Sidemen: Long Road To Glory
A documentary film on “Pinetop” Perkins, Willie “Big Eyes” Smith & Hubert Sumlin
Directed by Scott Rosenbaum/Produced by Tony Grazia & Jasin Cadic
Red Hawk Films/Red Thread Productions
“Pinetop” Perkins enters stage left, sits at the piano and begins to play. The scene changes to a concert event as the announcer introduces the three primary members of “The Perfect Age of Rock ‘n’ Roll Blues Band”; Hubert Sumlin, Pinetop, and Willie “Big Eyes” Smith. We now hear Muddy Waters singing “I’m A Man” as our second generation blues artist extol the accomplishments of our three illustrious sidemen. We hear from Bonnie Raitt, Kenny Wayne Shepherd, and Bernard Purdie. Shepherd explains that these three guys inspired the younger musicians…”the blues had a baby and they called it Rock ‘n’ Roll”. We now see archival footage of Waters. We hear testimony from Derek Trucks, Susan Tedeschi, the late Gregg Allman, Joe Perry, Joe Bonamassa and Eric Clapton.
Narrator Mark Maron tells us about the people of the rural south who migrated to the northern cities seeking a better life. Two musicians who decided to take their chances by moving to Chicago were Muddy Waters and Howlin Wolf. Maron tells us the life story of each of our three sidemen who were soon to follow; Sumlin who played guitar for Wolf; and Perkins and drummer Smith who played for Waters. The footage of Sumlin playing behind Wolf is priceless. Each suffered when their mentor and father figure passed and each of them triumphed and crawled back to be on top of the music world.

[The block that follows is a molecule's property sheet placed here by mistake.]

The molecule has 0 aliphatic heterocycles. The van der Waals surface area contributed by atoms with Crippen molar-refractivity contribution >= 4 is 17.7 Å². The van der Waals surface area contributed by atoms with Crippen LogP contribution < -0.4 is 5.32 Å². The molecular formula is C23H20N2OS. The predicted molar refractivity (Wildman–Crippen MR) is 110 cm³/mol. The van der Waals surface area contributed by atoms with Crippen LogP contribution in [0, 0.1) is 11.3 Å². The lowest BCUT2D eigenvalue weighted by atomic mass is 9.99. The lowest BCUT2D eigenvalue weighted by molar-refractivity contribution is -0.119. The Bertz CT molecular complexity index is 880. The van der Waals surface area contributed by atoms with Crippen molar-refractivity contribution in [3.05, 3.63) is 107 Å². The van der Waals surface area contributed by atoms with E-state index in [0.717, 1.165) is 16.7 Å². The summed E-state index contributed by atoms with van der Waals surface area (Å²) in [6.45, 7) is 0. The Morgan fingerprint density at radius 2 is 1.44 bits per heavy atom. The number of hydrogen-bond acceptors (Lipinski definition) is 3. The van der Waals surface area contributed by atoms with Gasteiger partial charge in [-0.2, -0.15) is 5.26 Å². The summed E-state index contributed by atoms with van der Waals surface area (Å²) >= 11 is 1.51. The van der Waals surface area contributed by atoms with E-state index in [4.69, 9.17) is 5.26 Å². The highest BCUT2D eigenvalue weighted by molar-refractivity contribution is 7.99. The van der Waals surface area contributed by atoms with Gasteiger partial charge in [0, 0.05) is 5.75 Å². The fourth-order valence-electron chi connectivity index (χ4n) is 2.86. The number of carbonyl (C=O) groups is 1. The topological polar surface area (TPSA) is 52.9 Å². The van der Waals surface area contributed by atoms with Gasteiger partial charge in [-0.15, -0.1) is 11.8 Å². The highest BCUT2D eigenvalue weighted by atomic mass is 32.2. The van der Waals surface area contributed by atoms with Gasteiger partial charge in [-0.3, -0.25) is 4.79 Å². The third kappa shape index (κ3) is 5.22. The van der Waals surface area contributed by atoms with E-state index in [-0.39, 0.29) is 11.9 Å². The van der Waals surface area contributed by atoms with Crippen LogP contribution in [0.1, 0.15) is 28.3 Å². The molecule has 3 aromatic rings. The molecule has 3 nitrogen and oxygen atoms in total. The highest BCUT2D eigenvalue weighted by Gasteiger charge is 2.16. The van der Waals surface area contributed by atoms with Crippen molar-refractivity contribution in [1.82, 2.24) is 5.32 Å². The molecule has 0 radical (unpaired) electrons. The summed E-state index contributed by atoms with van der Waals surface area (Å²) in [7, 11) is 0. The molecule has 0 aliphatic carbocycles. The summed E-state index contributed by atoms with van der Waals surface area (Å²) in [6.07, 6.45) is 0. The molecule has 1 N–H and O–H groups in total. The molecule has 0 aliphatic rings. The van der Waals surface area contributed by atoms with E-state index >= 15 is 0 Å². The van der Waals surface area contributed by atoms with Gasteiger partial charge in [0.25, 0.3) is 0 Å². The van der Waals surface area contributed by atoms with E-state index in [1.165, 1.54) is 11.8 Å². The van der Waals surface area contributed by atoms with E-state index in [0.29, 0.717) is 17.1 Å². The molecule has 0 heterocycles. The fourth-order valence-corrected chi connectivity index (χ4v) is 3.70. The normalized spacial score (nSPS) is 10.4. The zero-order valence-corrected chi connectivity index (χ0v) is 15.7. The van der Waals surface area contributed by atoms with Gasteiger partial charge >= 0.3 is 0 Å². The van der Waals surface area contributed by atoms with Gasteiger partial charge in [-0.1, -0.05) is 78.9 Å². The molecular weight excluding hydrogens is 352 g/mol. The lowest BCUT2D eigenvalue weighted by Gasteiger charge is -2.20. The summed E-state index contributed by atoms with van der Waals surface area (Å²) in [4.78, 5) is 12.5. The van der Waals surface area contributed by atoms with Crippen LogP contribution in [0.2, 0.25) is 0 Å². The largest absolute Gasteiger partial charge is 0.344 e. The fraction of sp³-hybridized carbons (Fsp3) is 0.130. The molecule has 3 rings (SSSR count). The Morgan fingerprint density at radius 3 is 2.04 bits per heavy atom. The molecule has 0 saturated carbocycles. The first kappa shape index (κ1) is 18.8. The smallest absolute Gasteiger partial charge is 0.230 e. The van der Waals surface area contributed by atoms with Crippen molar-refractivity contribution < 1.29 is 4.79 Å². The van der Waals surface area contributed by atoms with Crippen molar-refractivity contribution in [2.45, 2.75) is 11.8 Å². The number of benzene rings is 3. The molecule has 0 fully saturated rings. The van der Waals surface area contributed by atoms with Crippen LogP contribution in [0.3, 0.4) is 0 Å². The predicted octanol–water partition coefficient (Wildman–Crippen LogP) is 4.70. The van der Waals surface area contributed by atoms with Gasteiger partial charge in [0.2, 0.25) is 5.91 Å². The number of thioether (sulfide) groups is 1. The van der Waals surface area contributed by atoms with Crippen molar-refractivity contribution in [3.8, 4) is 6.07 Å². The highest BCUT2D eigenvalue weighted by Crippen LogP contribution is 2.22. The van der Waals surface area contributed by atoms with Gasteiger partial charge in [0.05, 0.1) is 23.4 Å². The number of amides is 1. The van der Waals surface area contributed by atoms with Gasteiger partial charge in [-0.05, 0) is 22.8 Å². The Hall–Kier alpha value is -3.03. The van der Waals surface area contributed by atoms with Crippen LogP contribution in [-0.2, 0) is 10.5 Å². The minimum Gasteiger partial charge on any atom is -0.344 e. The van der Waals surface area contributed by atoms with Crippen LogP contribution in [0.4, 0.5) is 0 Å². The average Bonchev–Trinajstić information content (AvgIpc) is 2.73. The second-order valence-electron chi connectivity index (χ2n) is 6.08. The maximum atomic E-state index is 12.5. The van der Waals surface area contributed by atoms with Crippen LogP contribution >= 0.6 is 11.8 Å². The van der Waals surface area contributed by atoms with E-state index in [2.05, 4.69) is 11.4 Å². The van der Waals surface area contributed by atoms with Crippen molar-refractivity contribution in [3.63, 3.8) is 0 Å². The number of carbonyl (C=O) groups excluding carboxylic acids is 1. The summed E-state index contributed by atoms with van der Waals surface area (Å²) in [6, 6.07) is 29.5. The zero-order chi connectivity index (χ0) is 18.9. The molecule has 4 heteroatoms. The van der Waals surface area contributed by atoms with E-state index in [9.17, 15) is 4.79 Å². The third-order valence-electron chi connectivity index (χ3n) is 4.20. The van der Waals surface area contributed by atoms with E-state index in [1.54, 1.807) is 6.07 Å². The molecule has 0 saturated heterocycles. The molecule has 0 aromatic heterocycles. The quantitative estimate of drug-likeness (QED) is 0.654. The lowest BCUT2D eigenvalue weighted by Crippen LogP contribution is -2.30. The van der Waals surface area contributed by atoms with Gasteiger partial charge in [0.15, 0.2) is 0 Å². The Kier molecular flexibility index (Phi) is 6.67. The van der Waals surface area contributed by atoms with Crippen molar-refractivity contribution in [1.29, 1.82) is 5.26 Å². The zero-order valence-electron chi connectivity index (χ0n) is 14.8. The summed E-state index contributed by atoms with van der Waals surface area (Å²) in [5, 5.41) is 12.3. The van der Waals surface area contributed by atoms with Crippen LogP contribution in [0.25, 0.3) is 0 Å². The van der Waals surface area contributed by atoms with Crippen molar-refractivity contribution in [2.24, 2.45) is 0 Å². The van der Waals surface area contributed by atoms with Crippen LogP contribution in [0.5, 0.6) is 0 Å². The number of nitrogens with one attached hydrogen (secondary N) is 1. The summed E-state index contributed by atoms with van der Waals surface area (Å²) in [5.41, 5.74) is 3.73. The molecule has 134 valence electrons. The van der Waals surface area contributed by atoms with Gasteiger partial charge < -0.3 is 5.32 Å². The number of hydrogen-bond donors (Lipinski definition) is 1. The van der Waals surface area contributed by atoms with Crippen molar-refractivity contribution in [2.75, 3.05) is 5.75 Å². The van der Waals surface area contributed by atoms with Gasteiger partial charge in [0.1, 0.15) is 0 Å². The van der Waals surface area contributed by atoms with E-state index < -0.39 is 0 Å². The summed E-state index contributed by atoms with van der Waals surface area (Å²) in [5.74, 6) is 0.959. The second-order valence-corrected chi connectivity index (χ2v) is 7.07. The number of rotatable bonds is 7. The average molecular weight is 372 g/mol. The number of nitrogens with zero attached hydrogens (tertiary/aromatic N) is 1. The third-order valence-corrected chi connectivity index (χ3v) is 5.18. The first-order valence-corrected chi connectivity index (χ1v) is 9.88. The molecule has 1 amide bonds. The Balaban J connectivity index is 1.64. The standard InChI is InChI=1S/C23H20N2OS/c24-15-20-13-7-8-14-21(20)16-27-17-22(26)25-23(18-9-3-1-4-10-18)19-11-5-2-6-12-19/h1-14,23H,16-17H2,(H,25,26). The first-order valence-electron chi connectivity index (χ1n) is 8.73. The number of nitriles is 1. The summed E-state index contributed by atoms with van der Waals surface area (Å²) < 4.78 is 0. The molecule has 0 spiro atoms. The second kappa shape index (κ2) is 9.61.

Paul Oscher’s commentary is insightful as is Johnny Winter’s. Elvin Bishop and Sugar Blue are seen sittin’ in. The footage of Jimi Hendrix is fabulous. The film is totally comprehensive as it even includes the Stones playing Wolf’s Little Red Rooster. Perkins and Smith are seen accepting their 2011 Grammy award for their 2010 collaborative album “Connected At The Hip”. In March, a month later, the 97 year old Perkins passed away. During the eight months following both Smith and Sumlin also died.
After the deaths of Perkins, Smith and Sumlin it was decided that the focus of the film would change. It became a story of perseverance and hope. Instead of the film ending it continues to show us how young players have become inspired by these three sidemen.
This highly recommended film is the best blues documentary you will ever see.